The unconventional gas phenomenon in the U.S. will be difficult to replicate in other parts of the world, Chevron Corp.‘s corporate vice president said April 16.
Speaking at the LNG 17 conference in Houston, Joseph Geagea, also president of Chevron Gas and Midstream, said the U.S. has several advantages over countries in Europe and Asia that may be interested in doing unconventional drilling of their own. One of the largest advantages, he explained, is drillers in the U.S. already know where to look because they have decades of seismic data.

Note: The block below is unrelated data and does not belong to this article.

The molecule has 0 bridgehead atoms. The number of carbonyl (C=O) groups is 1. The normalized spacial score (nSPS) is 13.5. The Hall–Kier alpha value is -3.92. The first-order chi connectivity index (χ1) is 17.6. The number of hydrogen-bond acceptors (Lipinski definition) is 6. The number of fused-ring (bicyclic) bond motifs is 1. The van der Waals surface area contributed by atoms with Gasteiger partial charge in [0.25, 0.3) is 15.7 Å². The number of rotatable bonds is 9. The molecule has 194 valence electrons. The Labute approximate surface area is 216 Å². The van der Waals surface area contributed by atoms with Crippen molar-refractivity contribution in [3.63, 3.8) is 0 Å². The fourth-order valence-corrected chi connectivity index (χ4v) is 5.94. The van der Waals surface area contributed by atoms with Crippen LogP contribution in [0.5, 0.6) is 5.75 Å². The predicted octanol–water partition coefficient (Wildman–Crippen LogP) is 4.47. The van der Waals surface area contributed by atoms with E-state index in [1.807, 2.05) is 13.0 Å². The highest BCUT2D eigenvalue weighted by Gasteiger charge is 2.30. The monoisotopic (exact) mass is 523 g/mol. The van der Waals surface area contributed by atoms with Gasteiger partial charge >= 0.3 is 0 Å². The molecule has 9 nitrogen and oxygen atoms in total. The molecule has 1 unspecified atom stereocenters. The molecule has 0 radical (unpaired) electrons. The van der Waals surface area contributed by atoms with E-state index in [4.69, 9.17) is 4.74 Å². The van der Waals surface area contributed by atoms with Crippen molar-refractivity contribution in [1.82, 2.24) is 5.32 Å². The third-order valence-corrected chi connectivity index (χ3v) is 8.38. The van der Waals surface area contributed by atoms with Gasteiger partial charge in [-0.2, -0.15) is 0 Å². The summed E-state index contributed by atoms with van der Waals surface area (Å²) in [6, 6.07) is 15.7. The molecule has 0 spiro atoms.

“We know where the sweet spots are,” he said. “We don’t have that data anywhere else in the world. For us to jump and say that will happen elsewhere very quickly is not something we have in our current point of view.”
Geagea also said the U.S. has the advantages of strong infrastructure, hubs for gas production, and a solid regulatory structure at the state and federal levels.
“We think it’ll be a long time before it’s replicated,” he said of the advantages for U.S. unconventional drillers.
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